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Old 21 May 2004, 13:00   #11
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Country: UK - England
Town: Ardnamurchan
Boat name: Out of the Blue
Make: Ribcraft 585
Length: 5m +
Engine: Yamaha 100
MMSI: 235 079 253
Join Date: Jul 2000
Posts: 236
I am gutted to learn that, having parted with the best part of 6,000 for a Yamaha F100, my engine in not equiped for towing? You would think that the engineers at Yamaha could usefully employ their time coming up with a solution to such an obvious problem rather than expecting customers to fashion a support bracket for themselves. Are other outboards also lacking in such an obvious accessory?
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Old 04 July 2004, 04:03   #12
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Country: UK - England
Town: York/Kingsbridge
Boat name: No Nonsense
Make: Prosport
Length: 7m +
Engine: 250hp
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Just wondered what the outcome to his thread was. Has anyone managed to find/fashion a bracket? Who relies just on the hydraulics? I have a long journey looming next weekend and would like to make sure I get it right.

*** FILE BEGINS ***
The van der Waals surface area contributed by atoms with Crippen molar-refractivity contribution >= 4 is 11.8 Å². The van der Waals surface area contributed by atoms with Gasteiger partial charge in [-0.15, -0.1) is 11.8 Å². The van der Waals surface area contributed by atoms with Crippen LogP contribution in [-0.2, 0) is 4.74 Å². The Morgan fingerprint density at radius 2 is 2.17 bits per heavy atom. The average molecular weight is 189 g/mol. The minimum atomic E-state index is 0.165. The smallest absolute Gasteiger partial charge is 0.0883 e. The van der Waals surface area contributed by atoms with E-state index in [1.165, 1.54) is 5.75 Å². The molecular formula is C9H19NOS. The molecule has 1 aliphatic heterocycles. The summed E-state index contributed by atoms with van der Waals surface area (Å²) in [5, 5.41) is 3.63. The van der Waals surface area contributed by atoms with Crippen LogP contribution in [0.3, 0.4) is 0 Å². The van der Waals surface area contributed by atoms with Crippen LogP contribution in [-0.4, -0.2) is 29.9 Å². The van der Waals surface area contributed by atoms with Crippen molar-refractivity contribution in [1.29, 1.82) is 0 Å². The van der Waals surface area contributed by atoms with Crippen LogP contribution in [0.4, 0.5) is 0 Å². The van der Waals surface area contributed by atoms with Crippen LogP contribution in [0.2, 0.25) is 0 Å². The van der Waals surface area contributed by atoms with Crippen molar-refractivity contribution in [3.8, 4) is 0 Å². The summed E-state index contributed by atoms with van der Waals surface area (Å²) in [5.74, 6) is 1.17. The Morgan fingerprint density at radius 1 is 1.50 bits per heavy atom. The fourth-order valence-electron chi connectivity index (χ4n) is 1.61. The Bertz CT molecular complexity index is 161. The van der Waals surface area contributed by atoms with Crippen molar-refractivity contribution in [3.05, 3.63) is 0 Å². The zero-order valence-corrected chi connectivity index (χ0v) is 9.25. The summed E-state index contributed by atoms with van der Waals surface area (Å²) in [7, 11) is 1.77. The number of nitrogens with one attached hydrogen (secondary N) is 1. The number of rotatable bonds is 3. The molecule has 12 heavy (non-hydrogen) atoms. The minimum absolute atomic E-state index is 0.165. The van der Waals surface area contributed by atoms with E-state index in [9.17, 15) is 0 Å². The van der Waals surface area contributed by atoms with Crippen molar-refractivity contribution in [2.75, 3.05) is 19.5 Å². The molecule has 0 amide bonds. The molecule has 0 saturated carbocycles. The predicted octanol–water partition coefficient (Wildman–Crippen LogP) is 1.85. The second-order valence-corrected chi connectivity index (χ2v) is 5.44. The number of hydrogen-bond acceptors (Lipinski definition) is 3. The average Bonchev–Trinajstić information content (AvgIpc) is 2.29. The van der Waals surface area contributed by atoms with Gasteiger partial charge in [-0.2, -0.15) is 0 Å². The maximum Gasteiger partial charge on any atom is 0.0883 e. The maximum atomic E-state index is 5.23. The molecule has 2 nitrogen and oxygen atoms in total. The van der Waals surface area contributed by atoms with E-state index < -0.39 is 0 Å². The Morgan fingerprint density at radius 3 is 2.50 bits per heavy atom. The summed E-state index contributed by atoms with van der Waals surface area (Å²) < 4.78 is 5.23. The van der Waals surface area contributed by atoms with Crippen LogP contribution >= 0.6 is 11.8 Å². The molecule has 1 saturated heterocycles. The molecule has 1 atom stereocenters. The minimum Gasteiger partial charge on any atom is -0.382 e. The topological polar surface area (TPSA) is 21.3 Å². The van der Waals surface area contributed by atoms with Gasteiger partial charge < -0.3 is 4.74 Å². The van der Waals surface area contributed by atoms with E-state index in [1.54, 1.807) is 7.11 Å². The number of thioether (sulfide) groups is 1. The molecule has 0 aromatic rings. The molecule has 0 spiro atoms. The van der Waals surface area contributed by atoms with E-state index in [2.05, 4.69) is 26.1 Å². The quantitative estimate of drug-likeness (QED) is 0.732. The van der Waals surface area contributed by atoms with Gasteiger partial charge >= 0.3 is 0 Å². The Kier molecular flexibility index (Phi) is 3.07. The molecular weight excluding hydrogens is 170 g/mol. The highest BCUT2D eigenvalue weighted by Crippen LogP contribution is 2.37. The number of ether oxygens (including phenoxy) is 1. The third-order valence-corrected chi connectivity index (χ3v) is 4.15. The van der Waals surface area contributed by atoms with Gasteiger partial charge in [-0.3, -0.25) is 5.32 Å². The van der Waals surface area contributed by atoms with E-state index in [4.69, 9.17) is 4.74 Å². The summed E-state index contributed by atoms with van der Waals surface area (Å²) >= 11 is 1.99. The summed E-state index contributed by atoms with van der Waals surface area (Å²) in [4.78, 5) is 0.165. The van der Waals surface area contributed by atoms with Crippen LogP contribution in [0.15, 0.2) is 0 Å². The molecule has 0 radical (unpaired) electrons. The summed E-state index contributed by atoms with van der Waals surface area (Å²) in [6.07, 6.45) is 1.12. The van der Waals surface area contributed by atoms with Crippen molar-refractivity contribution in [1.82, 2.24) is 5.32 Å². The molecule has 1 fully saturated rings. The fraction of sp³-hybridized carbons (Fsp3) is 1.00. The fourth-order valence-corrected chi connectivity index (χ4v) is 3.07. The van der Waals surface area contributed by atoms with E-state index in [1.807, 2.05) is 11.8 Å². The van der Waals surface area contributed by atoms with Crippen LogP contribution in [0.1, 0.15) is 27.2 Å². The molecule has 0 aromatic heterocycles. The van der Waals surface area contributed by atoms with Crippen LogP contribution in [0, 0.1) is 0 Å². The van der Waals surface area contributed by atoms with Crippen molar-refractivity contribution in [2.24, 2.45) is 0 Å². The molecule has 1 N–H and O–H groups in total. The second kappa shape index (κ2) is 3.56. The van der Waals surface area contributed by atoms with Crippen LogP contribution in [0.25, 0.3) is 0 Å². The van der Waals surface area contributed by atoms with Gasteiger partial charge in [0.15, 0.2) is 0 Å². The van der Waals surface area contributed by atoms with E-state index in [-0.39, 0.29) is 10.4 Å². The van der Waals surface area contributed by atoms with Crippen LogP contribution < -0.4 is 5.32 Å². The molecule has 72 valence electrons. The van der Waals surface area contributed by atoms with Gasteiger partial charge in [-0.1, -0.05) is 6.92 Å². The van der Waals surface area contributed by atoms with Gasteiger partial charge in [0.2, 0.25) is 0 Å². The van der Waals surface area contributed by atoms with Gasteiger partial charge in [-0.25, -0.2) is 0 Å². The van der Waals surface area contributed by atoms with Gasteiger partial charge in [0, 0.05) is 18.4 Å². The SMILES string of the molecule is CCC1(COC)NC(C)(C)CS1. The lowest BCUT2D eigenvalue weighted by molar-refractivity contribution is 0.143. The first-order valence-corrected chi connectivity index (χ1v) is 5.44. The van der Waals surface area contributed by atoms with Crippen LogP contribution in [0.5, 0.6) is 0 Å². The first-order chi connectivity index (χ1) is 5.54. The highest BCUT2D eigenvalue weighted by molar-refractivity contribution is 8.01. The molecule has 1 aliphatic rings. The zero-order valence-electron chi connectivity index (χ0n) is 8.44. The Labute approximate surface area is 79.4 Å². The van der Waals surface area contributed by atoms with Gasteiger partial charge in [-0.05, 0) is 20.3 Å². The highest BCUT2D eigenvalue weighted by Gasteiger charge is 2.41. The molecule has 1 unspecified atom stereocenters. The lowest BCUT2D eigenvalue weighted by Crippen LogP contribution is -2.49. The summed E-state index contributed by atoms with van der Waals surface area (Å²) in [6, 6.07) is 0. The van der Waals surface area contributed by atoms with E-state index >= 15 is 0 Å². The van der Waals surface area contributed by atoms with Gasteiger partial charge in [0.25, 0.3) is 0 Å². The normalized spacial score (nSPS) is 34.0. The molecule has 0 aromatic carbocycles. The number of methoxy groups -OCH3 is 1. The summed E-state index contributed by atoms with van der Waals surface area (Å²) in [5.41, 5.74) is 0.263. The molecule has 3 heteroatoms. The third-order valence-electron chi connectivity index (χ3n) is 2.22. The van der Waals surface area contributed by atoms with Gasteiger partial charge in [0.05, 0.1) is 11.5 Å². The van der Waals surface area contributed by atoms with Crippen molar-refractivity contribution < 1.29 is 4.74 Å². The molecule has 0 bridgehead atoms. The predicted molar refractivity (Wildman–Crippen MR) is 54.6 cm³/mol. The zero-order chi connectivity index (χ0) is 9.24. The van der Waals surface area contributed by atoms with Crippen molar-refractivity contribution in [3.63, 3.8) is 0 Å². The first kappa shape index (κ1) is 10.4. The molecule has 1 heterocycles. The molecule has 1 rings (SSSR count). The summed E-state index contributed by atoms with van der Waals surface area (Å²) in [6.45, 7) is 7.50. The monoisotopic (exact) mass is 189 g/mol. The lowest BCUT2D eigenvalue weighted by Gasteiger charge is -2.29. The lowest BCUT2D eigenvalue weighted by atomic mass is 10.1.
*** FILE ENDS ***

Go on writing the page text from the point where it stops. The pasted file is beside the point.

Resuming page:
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Old 04 July 2004, 04:21   #13
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Country: UK - England
Town: SOUTHAMPTON AREA
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Make: bombard sib
Length: 3m +
Engine: petrol 15/3.5
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Sorry no answers,I just rely on the hydraulics now,with the pin down in case they slip,but have only done short journeys,I have a trip to devon looming in August and am not entirely happy.
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Old 04 July 2004, 04:31   #14
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Not sure what you mean when you say pin down? Do you mean the bracket? But that will only spin in to place with the enngine fully tilted. I have travelled with it just above the lightboard (short journey) - but this was unsupported. Tried the wood but it slips out. Next trip is 330 miles!!
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Old 04 July 2004, 05:48   #15
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Make: bombard sib
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Yes,I put the support pin/bracket in the down position when the outboard is fully tilted,but I do not lower the outboard onto the support pin/bracket as originally shown by the dealer.
My boat is quite low on the trailer and if I lower the outboard onto a block of wood to the point where the block of wood is gripped,the skeg is only about a foot off the road.
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Old 05 July 2004, 06:47   #16
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Country: UK - England
Town: Leicester
Boat name: Vixen
Make: Ribcraft
Length: 6m +
Engine: Suzuki OB 175
MMSI: 235071839